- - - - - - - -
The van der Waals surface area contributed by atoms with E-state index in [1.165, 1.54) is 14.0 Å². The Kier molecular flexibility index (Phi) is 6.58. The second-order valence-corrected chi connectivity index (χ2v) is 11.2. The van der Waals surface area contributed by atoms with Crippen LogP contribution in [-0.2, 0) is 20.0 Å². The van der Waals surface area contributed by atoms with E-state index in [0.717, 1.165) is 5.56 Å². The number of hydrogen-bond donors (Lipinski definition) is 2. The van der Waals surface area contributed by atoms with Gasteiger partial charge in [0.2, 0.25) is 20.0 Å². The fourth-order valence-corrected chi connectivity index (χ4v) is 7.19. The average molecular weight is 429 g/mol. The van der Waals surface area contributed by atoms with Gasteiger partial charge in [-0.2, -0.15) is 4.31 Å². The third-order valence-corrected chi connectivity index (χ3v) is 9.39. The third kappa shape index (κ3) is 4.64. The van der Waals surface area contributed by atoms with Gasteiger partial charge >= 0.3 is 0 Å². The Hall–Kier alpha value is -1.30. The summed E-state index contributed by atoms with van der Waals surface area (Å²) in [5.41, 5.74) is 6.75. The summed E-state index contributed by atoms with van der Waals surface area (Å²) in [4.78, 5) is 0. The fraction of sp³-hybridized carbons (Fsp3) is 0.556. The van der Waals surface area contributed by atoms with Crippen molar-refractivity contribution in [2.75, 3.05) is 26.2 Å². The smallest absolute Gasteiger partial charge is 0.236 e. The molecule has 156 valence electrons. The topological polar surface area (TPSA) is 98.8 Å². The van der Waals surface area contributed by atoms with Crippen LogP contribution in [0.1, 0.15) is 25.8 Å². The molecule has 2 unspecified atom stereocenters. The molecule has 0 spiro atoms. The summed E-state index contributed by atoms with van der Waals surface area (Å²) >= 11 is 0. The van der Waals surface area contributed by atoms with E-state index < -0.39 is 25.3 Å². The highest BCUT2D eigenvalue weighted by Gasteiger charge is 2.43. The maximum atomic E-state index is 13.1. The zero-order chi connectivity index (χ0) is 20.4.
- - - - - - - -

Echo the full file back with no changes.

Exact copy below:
The van der Waals surface area contributed by atoms with E-state index in [1.165, 1.54) is 14.0 Å². The Kier molecular flexibility index (Phi) is 6.58. The second-order valence-corrected chi connectivity index (χ2v) is 11.2. The van der Waals surface area contributed by atoms with Crippen LogP contribution in [-0.2, 0) is 20.0 Å². The van der Waals surface area contributed by atoms with E-state index in [0.717, 1.165) is 5.56 Å². The number of hydrogen-bond donors (Lipinski definition) is 2. The van der Waals surface area contributed by atoms with Gasteiger partial charge in [0.2, 0.25) is 20.0 Å². The fourth-order valence-corrected chi connectivity index (χ4v) is 7.19. The average molecular weight is 429 g/mol. The van der Waals surface area contributed by atoms with Gasteiger partial charge in [-0.2, -0.15) is 4.31 Å². The third-order valence-corrected chi connectivity index (χ3v) is 9.39. The third kappa shape index (κ3) is 4.64. The van der Waals surface area contributed by atoms with Gasteiger partial charge >= 0.3 is 0 Å². The Hall–Kier alpha value is -1.30. The summed E-state index contributed by atoms with van der Waals surface area (Å²) in [5.41, 5.74) is 6.75. The summed E-state index contributed by atoms with van der Waals surface area (Å²) in [4.78, 5) is 0. The fraction of sp³-hybridized carbons (Fsp3) is 0.556. The van der Waals surface area contributed by atoms with Crippen molar-refractivity contribution in [2.75, 3.05) is 26.2 Å². The smallest absolute Gasteiger partial charge is 0.236 e. The molecule has 156 valence electrons. The topological polar surface area (TPSA) is 98.8 Å². The van der Waals surface area contributed by atoms with Crippen LogP contribution in [0.1, 0.15) is 25.8 Å². The molecule has 2 unspecified atom stereocenters. The molecule has 0 spiro atoms. The summed E-state index contributed by atoms with van der Waals surface area (Å²) >= 11 is 0. The van der Waals surface area contributed by atoms with E-state index < -0.39 is 25.3 Å². The highest BCUT2D eigenvalue weighted by Gasteiger charge is 2.43. The maximum atomic E-state index is 13.1. The zero-order chi connectivity index (χ0) is 20.4.